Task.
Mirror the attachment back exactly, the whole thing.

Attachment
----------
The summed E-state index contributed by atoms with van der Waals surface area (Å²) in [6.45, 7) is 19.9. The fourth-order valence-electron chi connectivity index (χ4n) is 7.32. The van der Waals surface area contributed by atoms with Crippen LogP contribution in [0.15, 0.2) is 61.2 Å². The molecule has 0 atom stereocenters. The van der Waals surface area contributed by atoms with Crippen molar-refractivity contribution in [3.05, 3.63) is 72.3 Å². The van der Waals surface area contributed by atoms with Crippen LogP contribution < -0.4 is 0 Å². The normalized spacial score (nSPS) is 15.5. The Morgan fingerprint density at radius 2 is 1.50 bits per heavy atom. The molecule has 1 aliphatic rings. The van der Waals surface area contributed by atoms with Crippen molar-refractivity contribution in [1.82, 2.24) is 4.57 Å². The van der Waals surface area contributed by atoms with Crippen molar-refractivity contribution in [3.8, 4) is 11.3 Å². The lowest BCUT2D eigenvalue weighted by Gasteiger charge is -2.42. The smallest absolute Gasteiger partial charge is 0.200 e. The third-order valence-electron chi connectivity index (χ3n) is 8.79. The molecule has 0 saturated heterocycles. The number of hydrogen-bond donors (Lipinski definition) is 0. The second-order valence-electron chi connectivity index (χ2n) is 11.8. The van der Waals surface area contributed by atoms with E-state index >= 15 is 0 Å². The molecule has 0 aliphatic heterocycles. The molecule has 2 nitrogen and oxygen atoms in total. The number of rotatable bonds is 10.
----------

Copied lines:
The summed E-state index contributed by atoms with van der Waals surface area (Å²) in [6.45, 7) is 19.9. The fourth-order valence-electron chi connectivity index (χ4n) is 7.32. The van der Waals surface area contributed by atoms with Crippen LogP contribution in [0.15, 0.2) is 61.2 Å². The molecule has 0 atom stereocenters. The van der Waals surface area contributed by atoms with Crippen molar-refractivity contribution in [3.05, 3.63) is 72.3 Å². The van der Waals surface area contributed by atoms with Crippen LogP contribution < -0.4 is 0 Å². The normalized spacial score (nSPS) is 15.5. The Morgan fingerprint density at radius 2 is 1.50 bits per heavy atom. The molecule has 1 aliphatic rings. The van der Waals surface area contributed by atoms with Crippen molar-refractivity contribution in [1.82, 2.24) is 4.57 Å². The van der Waals surface area contributed by atoms with Crippen molar-refractivity contribution in [3.8, 4) is 11.3 Å². The lowest BCUT2D eigenvalue weighted by Gasteiger charge is -2.42. The smallest absolute Gasteiger partial charge is 0.200 e. The third-order valence-electron chi connectivity index (χ3n) is 8.79. The molecule has 0 saturated heterocycles. The number of hydrogen-bond donors (Lipinski definition) is 0. The second-order valence-electron chi connectivity index (χ2n) is 11.8. The van der Waals surface area contributed by atoms with E-state index >= 15 is 0 Å². The molecule has 0 aliphatic heterocycles. The molecule has 2 nitrogen and oxygen atoms in total. The number of rotatable bonds is 10.